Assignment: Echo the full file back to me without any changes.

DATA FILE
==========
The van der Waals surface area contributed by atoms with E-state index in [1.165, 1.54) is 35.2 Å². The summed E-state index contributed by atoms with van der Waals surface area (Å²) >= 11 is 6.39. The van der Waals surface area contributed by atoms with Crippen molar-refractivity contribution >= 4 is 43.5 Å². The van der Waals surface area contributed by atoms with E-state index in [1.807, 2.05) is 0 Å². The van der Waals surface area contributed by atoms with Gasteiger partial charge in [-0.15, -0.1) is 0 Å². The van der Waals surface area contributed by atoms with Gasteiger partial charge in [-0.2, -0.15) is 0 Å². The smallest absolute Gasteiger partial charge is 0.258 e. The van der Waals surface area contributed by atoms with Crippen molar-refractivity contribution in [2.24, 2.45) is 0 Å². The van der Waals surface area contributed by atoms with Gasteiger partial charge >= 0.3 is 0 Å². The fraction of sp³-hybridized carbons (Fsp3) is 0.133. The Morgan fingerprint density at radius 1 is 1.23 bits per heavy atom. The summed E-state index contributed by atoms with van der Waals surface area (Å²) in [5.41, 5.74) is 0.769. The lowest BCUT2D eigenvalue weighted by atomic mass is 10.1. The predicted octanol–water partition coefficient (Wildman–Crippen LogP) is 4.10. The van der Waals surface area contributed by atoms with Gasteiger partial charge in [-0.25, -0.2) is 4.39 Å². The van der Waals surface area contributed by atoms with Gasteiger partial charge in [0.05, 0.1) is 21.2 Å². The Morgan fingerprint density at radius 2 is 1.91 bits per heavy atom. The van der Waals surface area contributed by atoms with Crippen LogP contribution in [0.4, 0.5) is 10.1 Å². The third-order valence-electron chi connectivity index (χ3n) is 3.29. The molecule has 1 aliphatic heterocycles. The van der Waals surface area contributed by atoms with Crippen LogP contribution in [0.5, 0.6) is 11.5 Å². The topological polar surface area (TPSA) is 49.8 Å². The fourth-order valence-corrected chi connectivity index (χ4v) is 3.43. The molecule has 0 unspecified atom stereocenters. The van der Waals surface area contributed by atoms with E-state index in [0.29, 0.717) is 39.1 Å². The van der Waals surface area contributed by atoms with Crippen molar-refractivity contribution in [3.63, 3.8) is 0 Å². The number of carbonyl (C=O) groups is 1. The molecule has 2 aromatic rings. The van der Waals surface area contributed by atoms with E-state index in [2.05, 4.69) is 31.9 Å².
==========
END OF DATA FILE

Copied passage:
The van der Waals surface area contributed by atoms with E-state index in [1.165, 1.54) is 35.2 Å². The summed E-state index contributed by atoms with van der Waals surface area (Å²) >= 11 is 6.39. The van der Waals surface area contributed by atoms with Crippen molar-refractivity contribution >= 4 is 43.5 Å². The van der Waals surface area contributed by atoms with E-state index in [1.807, 2.05) is 0 Å². The van der Waals surface area contributed by atoms with Gasteiger partial charge in [-0.15, -0.1) is 0 Å². The van der Waals surface area contributed by atoms with Gasteiger partial charge in [-0.2, -0.15) is 0 Å². The smallest absolute Gasteiger partial charge is 0.258 e. The van der Waals surface area contributed by atoms with Crippen molar-refractivity contribution in [2.24, 2.45) is 0 Å². The van der Waals surface area contributed by atoms with Gasteiger partial charge >= 0.3 is 0 Å². The fraction of sp³-hybridized carbons (Fsp3) is 0.133. The Morgan fingerprint density at radius 1 is 1.23 bits per heavy atom. The summed E-state index contributed by atoms with van der Waals surface area (Å²) in [5.41, 5.74) is 0.769. The lowest BCUT2D eigenvalue weighted by atomic mass is 10.1. The predicted octanol–water partition coefficient (Wildman–Crippen LogP) is 4.10. The van der Waals surface area contributed by atoms with Gasteiger partial charge in [-0.25, -0.2) is 4.39 Å². The van der Waals surface area contributed by atoms with Gasteiger partial charge in [0.05, 0.1) is 21.2 Å². The Morgan fingerprint density at radius 2 is 1.91 bits per heavy atom. The van der Waals surface area contributed by atoms with Crippen LogP contribution in [0.4, 0.5) is 10.1 Å². The third-order valence-electron chi connectivity index (χ3n) is 3.29. The molecule has 1 aliphatic heterocycles. The van der Waals surface area contributed by atoms with Crippen LogP contribution in [0.5, 0.6) is 11.5 Å². The topological polar surface area (TPSA) is 49.8 Å². The fourth-order valence-corrected chi connectivity index (χ4v) is 3.43. The molecule has 0 unspecified atom stereocenters. The van der Waals surface area contributed by atoms with E-state index in [0.29, 0.717) is 39.1 Å². The van der Waals surface area contributed by atoms with Crippen molar-refractivity contribution in [3.63, 3.8) is 0 Å². The number of carbonyl (C=O) groups is 1. The molecule has 2 aromatic rings. The van der Waals surface area contributed by atoms with E-state index in [2.05, 4.69) is 31.9 Å².